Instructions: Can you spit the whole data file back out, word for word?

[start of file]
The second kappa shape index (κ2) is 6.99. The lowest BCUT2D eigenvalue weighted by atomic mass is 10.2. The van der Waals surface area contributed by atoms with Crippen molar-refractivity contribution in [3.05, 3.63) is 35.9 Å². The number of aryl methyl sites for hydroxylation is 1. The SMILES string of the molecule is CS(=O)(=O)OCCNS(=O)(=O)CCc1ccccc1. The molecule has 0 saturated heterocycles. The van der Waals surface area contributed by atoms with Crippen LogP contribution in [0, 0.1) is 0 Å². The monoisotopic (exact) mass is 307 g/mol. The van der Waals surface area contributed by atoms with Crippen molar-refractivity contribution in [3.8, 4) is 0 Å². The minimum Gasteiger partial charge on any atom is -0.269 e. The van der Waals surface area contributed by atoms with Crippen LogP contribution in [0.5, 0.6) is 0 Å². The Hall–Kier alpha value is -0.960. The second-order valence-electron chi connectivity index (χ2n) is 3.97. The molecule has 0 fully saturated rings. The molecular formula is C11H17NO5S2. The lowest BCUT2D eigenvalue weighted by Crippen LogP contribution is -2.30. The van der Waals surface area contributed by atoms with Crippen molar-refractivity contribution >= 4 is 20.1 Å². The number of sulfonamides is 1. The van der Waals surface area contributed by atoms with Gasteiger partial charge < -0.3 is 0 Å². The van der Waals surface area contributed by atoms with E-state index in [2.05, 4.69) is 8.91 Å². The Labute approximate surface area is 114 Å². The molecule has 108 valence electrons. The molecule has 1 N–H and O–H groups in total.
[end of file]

The second kappa shape index (κ2) is 6.99. The lowest BCUT2D eigenvalue weighted by atomic mass is 10.2. The van der Waals surface area contributed by atoms with Crippen molar-refractivity contribution in [3.05, 3.63) is 35.9 Å². The number of aryl methyl sites for hydroxylation is 1. The SMILES string of the molecule is CS(=O)(=O)OCCNS(=O)(=O)CCc1ccccc1. The molecule has 0 saturated heterocycles. The van der Waals surface area contributed by atoms with Crippen LogP contribution in [0, 0.1) is 0 Å². The monoisotopic (exact) mass is 307 g/mol. The van der Waals surface area contributed by atoms with Crippen molar-refractivity contribution in [3.8, 4) is 0 Å². The minimum Gasteiger partial charge on any atom is -0.269 e. The van der Waals surface area contributed by atoms with Crippen LogP contribution in [0.5, 0.6) is 0 Å². The Hall–Kier alpha value is -0.960. The second-order valence-electron chi connectivity index (χ2n) is 3.97. The molecule has 0 fully saturated rings. The molecular formula is C11H17NO5S2. The lowest BCUT2D eigenvalue weighted by Crippen LogP contribution is -2.30. The van der Waals surface area contributed by atoms with Crippen molar-refractivity contribution >= 4 is 20.1 Å². The number of sulfonamides is 1. The van der Waals surface area contributed by atoms with Gasteiger partial charge < -0.3 is 0 Å². The van der Waals surface area contributed by atoms with E-state index in [2.05, 4.69) is 8.91 Å². The Labute approximate surface area is 114 Å². The molecule has 108 valence electrons. The molecule has 1 N–H and O–H groups in total.